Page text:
Historical and cultural background must be considered. The topic of feminism is so sensitive that it is hard to even answer it without offending people's feelings; there's a debate among Western nations whether there is such a thing as a female. You should discern by yourself by studying more books or commentaries from real scholarly sources.

NET Bible notes explain

7:38 [29] sn 1 Cor 7:36–38. There are two common approaches to understanding the situation addressed in these verses. One view involves a father or male guardian deciding whether to give his daughter or female ward in marriage (cf. NASB, NIV margin). The evidence for this view is: (1) the phrase in v. 37 (Grk) “to keep his own virgin” fits this view well (“keep his own virgin [in his household]” rather than give her in marriage), but it does not fit the second view (there is little warrant for adding “her” in the way the second view translates it: “to keep her as a virgin”). (2) The verb used twice in v. 38 (γαμίζω, gamizw) normally means “to give in marriage” not “to get married.” The latter is usually expressed by γαμέω (gamew), as in v. 36b. (3) The father deciding what is best regarding his daughter’s marriage reflects the more likely cultural situation in ancient Corinth, though it does not fit modern Western customs. While Paul gives his advice in such a situation, he does not command that marriages be arranged in this way universally. If this view is taken, the translation will read as follows: “7:36 If anyone thinks he is acting inappropriately toward his unmarried daughter, if she is past the bloom of youth and it seems necessary, he should do what he wishes; he does not sin. Let them marry. 7:37 But the man who is firm in his commitment, and is under no necessity but has control over his will, and has decided in his own mind to keep his daughter unmarried, does well. 7:38 So then the one who gives his daughter in marriage does well, but the one who does not give her does better.” The other view is taken by NRSV, NIV text, NJB, REB: a single man deciding whether to marry the woman to whom he is engaged. The evidence for this view is: (1) it seems odd to use the word “virgin” (vv. 36, 37, 38) if “daughter” or “ward” is intended. (2) The other view requires some difficult shifting of subjects in v. 36, whereas this view manages a more consistent subject for the various verbs used. (3) The phrases in these verses are used consistently elsewhere in this chapter to describe considerations appropriate to the engaged couple themselves (cf. vv. 9, 28, 39). It seems odd not to change the phrasing in speaking about a father or guardian. If this second view is taken, the translation will read as follows: “7:36 If anyone thinks he is acting inappropriately toward his fiancée, if his passions are too strong and it seems necessary, he should do what he wishes; he does not sin. Let them marry. 7:37 But the man who is firm in his commitment, and is under no necessity but has control over his will, and has decided in his own mind to keep her as his fiancée, does well. 7:38 So then, the one who marries his fiancée does well, but the one who does not marry her does better.”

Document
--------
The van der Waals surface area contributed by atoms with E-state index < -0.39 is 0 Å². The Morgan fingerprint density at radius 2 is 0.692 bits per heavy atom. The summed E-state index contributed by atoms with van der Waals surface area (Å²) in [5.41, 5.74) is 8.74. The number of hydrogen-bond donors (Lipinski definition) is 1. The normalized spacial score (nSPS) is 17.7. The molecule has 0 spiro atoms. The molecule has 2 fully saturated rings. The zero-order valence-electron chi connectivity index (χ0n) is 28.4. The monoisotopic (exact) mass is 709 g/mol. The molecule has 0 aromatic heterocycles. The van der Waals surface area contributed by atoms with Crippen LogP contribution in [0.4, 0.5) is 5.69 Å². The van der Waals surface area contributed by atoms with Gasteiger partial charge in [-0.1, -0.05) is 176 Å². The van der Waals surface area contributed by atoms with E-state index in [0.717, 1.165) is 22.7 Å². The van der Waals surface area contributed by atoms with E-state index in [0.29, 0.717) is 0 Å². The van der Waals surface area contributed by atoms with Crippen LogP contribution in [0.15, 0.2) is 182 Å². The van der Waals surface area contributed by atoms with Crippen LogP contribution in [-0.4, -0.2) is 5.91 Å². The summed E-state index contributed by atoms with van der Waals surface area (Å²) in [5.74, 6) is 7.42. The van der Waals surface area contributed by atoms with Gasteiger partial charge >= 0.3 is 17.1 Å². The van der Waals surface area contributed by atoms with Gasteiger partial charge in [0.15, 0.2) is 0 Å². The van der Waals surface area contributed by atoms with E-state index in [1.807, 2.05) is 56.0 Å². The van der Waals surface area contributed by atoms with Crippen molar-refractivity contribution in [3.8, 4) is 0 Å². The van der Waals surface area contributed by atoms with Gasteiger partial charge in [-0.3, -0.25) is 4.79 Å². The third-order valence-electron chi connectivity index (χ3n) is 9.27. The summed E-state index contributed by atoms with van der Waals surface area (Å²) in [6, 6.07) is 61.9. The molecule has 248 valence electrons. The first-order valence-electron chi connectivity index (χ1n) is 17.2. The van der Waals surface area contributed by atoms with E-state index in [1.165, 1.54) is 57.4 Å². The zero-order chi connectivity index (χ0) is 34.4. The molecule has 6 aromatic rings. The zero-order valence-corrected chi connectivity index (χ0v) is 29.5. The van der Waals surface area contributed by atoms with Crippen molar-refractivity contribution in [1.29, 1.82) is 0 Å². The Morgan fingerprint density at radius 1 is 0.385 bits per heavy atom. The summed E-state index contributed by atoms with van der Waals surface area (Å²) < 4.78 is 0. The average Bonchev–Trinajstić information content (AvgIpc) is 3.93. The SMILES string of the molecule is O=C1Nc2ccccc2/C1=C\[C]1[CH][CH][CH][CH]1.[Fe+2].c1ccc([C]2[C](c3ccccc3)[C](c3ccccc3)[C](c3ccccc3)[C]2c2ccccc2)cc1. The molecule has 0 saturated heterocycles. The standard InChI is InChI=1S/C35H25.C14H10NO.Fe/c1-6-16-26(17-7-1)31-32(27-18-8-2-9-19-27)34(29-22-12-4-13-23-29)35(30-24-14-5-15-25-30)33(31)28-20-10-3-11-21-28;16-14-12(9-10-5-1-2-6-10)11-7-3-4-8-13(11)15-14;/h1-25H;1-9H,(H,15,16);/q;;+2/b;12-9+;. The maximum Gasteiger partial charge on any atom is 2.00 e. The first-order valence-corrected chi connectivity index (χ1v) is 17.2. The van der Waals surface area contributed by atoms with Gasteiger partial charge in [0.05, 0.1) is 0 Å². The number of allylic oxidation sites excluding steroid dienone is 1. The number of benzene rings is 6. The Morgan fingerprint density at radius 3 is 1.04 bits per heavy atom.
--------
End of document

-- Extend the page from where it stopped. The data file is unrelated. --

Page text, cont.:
Those commentaries like Ellicot are good, but the deep study is a long term practice. The passage is not even talking about the father but the man for his fiancé (virgin). So, it doesn't even directly relate to obvious authority and requirement of parental permission for the marriage. It's about the groom's decision to marry his fiance quickly or to wait for some customary period, which would obviously implies in conjunction with her parental permission. Even though the permission of the girl mattered less in ancient cultures, it is not a matter of command or to suggest that there should be no choice of the girl in marriage.

The passage seems to talk about the customary period of taking the girl for consummation of the marriage, as it used to happen, and still happen in certain poor, village regions in Asia that marriages were fixed in childhood, and the girl stays with her parents but goes to the husband after a period as she reaches puberty.

Wikipedia on child marriage>History

In many ancient and medieval societies, it was common for girls to be betrothed at or even before the age of puberty.[31][32] According to Mordechai A. Friedman, "arranging and contracting the marriage of a young girl were the undisputed prerogatives of her father in Ancient Israel." Most girls were married before the age of 15, often at the start of puberty.[33] It has been claimed that in the Middle Ages, marriage took place around puberty throughout the Jewish world.[34]

Ruth Lamdan writes, "The numerous references to child marriage in the 16th-century Responsa literature and other sources shows that child marriage was so common, it was virtually the norm. In this context, it is important to remember that in halakha, the term "minor" refers to a girl under twelve years and a day old. A girl aged twelve and a half was considered an adult in all respects."[35]